Following last week's address from Head Master Tim Bowden, Year 12 student, Adam Chang shares his thoughts on International Woman's Day. He talks about why he thinks International Women’s Day and respecting women every day is so important. Here’s what he had to say ...
Director of education and outreach at the Commonwealth Scientific and Industrial Research Organisation (CSIRO) Mary Mulcahy, said we use maths every day as an integral part of our lives — whether we realise it or not. Maths is critical in our day-to-day lives and many jobs rely on it. Facebook and Instagram for instance rely on mathematical algorithms. Further, Ms Mulcahy said, “Studies have also shown that people with science, technology, engineering and maths (STEM) skills are more flexible and creative and will be able to take advantage of a changing workplace and new jobs.” Developing skills in mathematics and problem solving is important for all students, regardless of their career aspirations.
By Deborah Williams, Academic Dean
In Trinity news the recent Scholars’ Assembly formally acknowledged the most outstanding academic achievements of the 2018 Year 12 cohort across HSC and IB. It was a recognition not only of numerical results, awards and scholarships earned, but also of the deliberate commitment and effort of the students themselves, and those who joined with them in their learning, particularly parents, siblings and Trinity staff. One of the highlights of the assembly, for me, was listening to Dr De Lany interview two young men about their experience, and to what they attributed their success.
By Head Master Tim Bowden
In the first half of the twentieth century, a Jewish philosopher called Martin Buber wrote a book called I and Thou (you). This week at a Quad assembly, partly prompted by International Women’s Day, I attempted to explain and apply some of Buber’s insights to the context of our students. The following text is a version of that address.
By Tim Bowden, Head Master
The guiding educational philosophy of Trinity Grammar School is Christian in its foundation and its expression. Trinity is a Christian school. More precisely, it is a school that stands in the evangelical Anglican tradition that is characteristic of the Diocese of Sydney. This Christian ethos has been consistently reinforced and adhered to by the School Council, the School’s Head Masters, and the School’s shared traditions and practices over the decades, and it is evidenced in our motto, our mission, and our educational principles.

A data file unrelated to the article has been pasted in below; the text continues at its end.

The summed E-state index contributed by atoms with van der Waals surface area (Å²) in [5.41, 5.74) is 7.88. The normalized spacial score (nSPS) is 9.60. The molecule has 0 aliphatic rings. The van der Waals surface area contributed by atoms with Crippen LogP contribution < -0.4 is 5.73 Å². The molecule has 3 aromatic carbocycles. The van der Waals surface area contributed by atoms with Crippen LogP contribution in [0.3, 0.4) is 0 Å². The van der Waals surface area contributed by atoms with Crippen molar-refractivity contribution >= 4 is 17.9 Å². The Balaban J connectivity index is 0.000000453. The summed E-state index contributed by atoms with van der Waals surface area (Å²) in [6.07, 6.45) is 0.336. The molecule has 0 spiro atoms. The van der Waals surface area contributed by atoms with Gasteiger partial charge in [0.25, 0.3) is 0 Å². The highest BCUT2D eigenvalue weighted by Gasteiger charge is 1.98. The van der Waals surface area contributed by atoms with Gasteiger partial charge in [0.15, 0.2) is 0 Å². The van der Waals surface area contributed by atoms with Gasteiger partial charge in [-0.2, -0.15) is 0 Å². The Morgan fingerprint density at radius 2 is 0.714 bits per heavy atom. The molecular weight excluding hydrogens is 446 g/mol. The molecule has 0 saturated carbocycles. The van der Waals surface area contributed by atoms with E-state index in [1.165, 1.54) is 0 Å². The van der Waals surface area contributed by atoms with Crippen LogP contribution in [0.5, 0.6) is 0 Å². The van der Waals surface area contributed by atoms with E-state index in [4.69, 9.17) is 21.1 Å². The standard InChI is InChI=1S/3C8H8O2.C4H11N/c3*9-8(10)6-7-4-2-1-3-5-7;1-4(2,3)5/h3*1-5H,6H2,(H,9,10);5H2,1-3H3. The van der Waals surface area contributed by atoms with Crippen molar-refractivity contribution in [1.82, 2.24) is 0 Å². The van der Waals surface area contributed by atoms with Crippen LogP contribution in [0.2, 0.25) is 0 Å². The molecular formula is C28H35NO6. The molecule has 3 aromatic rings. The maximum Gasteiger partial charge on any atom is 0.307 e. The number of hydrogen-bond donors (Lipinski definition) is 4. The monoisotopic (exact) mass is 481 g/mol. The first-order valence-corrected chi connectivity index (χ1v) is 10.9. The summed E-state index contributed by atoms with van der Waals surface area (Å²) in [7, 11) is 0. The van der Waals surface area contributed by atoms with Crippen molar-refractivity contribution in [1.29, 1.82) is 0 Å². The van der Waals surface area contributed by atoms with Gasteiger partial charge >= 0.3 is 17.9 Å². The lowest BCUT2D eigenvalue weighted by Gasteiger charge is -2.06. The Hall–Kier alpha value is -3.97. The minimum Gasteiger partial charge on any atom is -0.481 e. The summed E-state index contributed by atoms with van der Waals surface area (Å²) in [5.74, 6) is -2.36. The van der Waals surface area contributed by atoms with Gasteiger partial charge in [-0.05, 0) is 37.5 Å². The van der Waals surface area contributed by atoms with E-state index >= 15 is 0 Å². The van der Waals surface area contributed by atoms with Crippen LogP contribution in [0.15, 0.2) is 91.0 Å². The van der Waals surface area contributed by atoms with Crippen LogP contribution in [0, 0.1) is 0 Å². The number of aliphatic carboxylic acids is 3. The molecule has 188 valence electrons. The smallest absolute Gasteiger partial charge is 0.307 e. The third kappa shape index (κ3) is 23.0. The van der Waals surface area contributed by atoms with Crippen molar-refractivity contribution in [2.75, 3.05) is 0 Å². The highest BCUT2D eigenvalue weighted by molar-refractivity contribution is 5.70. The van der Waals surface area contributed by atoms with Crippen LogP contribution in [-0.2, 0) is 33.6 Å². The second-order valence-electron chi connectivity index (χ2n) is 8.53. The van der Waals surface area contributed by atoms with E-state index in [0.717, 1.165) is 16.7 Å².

John Allen | Master of the Middle School
In Trinity news, parents of Year 7 boys recently had the opportunity to swap places with their sons, attending classes and navigating the School’s classrooms, lockers and lessons. It was great to see such a large number of parents register for the event, taking up the opportunity to learn more about their son’s routine and develop connections with a range of teachers.
The impact a good teacher has on a student should not be underestimated. An effective teacher does more than just help a student succeed in their learning for a particular subject or school year – they can also have a life-long impact and can set a student up for success in the long term. Here’s our list of what makes a good teacher:
As a parent, there are many ways in which you can support your children at school, including meeting staff and teachers, attending school assemblies, helping out at school events and being part of the Parents and Friends (P&F) group, sometimes known as Parents and Citizens (P&C).
A boy’s early learning years are a time of rapid development as he becomes inquisitive about the world around him, acquires new skills, and starts to explore his independence. It’s an exciting time, as he quickly develops and grows into a young boy. Development is the term used to describe the changes in a boy’s physical growth, as well as his ability to learn the social, emotional, behavioural, thinking and communication skills for life. We’ve put together a list of essential milestones for early learning:
Year 12 is a significant year for students. As they go through their final year of high school, sit end-of-school exams and make key decisions about their future, their year may be full of nerves and high-pressure moments. This makes your involvement in your child’s life at this time even more important. To help you, we’ve put together six ways to support your child during Year 12.